Use of complementary and alternative medical therapies among children with special health care needs in southern Arizona

Heather Sanders, Melinda F. Davis, Burris Duncan, F. John Meaney, Julie Haynes, Leslie L. Barton

Research output: Contribution to journalArticle

87 Scopus citations


Objective. The objective of this study was to assess the frequency and type of complementary and alternative medicine (CAM) therapies used by families of children with special health care needs in southern Arizona, as well as the correlates of their use. Methods. Families of 376 children who were receiving services in a regional facility that serves children with special health care needs and were residing in southern Arizona were surveyed regarding CAM use. Results. Sixty-four percent of these families reported using CAM for their child. The most common CAM therapies were spiritual healing/prayer/blessings. Of the conditions that were evaluated as correctable, the use rate was 24% as compared with a 76% use rate for children with a nonrepairable condition. Use of CAM for the child was strongly related to the use of CAM in the past by the family member who responded to the survey. The reasons that parents most frequently chose for using CAM were advice from a medical practitioner and advice from a family member. Conclusions. Use of CAM for children with special health care needs is common. Its frequency and type are significantly associated with the child's condition and prognosis.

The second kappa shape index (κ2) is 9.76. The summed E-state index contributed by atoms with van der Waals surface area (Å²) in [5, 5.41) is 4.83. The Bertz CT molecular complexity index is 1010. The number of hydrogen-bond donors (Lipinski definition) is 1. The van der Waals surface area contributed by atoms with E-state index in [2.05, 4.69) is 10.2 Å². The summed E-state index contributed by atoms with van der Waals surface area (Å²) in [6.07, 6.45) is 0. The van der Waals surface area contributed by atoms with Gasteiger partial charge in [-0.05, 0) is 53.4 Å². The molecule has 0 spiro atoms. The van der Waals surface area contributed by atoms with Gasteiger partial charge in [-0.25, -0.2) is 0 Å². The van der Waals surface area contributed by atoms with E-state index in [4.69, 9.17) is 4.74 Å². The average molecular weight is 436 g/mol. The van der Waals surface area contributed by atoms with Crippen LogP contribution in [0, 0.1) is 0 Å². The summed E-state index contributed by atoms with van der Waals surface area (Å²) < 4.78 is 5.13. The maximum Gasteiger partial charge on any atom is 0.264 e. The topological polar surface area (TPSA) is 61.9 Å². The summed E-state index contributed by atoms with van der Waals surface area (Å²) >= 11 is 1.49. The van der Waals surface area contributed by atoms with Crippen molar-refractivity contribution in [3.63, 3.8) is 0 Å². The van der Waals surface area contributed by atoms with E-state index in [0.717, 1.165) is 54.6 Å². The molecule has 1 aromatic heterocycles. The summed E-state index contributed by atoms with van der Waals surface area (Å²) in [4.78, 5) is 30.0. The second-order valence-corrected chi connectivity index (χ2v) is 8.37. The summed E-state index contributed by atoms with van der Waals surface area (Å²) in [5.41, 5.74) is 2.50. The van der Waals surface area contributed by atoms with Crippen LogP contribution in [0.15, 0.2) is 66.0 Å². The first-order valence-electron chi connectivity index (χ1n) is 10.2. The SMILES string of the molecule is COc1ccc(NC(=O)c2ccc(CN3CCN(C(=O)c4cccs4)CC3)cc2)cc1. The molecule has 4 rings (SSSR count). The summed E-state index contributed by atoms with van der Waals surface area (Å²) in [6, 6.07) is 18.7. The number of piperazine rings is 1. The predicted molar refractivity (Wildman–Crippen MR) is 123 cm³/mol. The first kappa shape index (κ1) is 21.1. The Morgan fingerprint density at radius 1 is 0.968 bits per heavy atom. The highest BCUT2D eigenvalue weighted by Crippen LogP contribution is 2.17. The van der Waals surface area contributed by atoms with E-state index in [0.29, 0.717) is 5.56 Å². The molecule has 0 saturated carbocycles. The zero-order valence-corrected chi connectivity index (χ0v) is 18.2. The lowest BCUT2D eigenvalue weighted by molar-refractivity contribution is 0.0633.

Original languageEnglish (US)
Pages (from-to)584-587
Number of pages4
Issue number3
StatePublished - Mar 1 2003



  • Alternative medicine
  • Children with special health care needs
  • Complementary medicine

ASJC Scopus subject areas

  • Pediatrics, Perinatology, and Child Health

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